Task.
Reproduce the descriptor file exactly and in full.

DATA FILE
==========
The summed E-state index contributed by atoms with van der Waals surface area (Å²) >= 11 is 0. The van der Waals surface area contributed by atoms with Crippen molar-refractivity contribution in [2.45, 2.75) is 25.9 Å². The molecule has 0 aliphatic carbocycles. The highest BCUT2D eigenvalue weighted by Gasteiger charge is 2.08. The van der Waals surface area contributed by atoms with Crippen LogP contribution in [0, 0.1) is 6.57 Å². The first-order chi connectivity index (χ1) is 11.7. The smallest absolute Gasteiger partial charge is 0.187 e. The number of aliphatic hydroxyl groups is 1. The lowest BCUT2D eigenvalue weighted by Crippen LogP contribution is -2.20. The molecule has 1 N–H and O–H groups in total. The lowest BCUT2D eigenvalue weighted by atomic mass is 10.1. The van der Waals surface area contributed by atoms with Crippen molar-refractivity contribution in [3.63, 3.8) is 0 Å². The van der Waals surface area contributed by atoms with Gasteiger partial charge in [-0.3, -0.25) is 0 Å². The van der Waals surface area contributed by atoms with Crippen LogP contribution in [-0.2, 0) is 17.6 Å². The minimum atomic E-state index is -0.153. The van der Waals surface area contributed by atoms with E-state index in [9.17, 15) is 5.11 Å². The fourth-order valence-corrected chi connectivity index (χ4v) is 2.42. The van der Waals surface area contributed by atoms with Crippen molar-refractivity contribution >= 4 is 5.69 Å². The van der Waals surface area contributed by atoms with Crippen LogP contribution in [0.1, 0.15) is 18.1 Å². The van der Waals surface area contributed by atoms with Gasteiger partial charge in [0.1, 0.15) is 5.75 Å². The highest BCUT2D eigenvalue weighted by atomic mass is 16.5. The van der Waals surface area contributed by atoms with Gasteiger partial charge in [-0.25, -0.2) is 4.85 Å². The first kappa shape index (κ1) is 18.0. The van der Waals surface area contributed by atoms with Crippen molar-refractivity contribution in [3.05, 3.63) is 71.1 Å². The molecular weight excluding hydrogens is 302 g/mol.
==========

The summed E-state index contributed by atoms with van der Waals surface area (Å²) >= 11 is 0. The van der Waals surface area contributed by atoms with Crippen molar-refractivity contribution in [2.45, 2.75) is 25.9 Å². The molecule has 0 aliphatic carbocycles. The highest BCUT2D eigenvalue weighted by Gasteiger charge is 2.08. The van der Waals surface area contributed by atoms with Crippen LogP contribution in [0, 0.1) is 6.57 Å². The first-order chi connectivity index (χ1) is 11.7. The smallest absolute Gasteiger partial charge is 0.187 e. The number of aliphatic hydroxyl groups is 1. The lowest BCUT2D eigenvalue weighted by Crippen LogP contribution is -2.20. The molecule has 1 N–H and O–H groups in total. The lowest BCUT2D eigenvalue weighted by atomic mass is 10.1. The van der Waals surface area contributed by atoms with Crippen molar-refractivity contribution in [3.63, 3.8) is 0 Å². The van der Waals surface area contributed by atoms with Gasteiger partial charge in [-0.3, -0.25) is 0 Å². The van der Waals surface area contributed by atoms with Crippen LogP contribution in [-0.2, 0) is 17.6 Å². The minimum atomic E-state index is -0.153. The van der Waals surface area contributed by atoms with E-state index in [9.17, 15) is 5.11 Å². The fourth-order valence-corrected chi connectivity index (χ4v) is 2.42. The van der Waals surface area contributed by atoms with Crippen molar-refractivity contribution >= 4 is 5.69 Å². The van der Waals surface area contributed by atoms with Crippen LogP contribution in [0.1, 0.15) is 18.1 Å². The van der Waals surface area contributed by atoms with Gasteiger partial charge in [0.1, 0.15) is 5.75 Å². The highest BCUT2D eigenvalue weighted by atomic mass is 16.5. The van der Waals surface area contributed by atoms with Gasteiger partial charge in [-0.25, -0.2) is 4.85 Å². The first kappa shape index (κ1) is 18.0. The van der Waals surface area contributed by atoms with Crippen molar-refractivity contribution in [3.05, 3.63) is 71.1 Å². The molecular weight excluding hydrogens is 302 g/mol.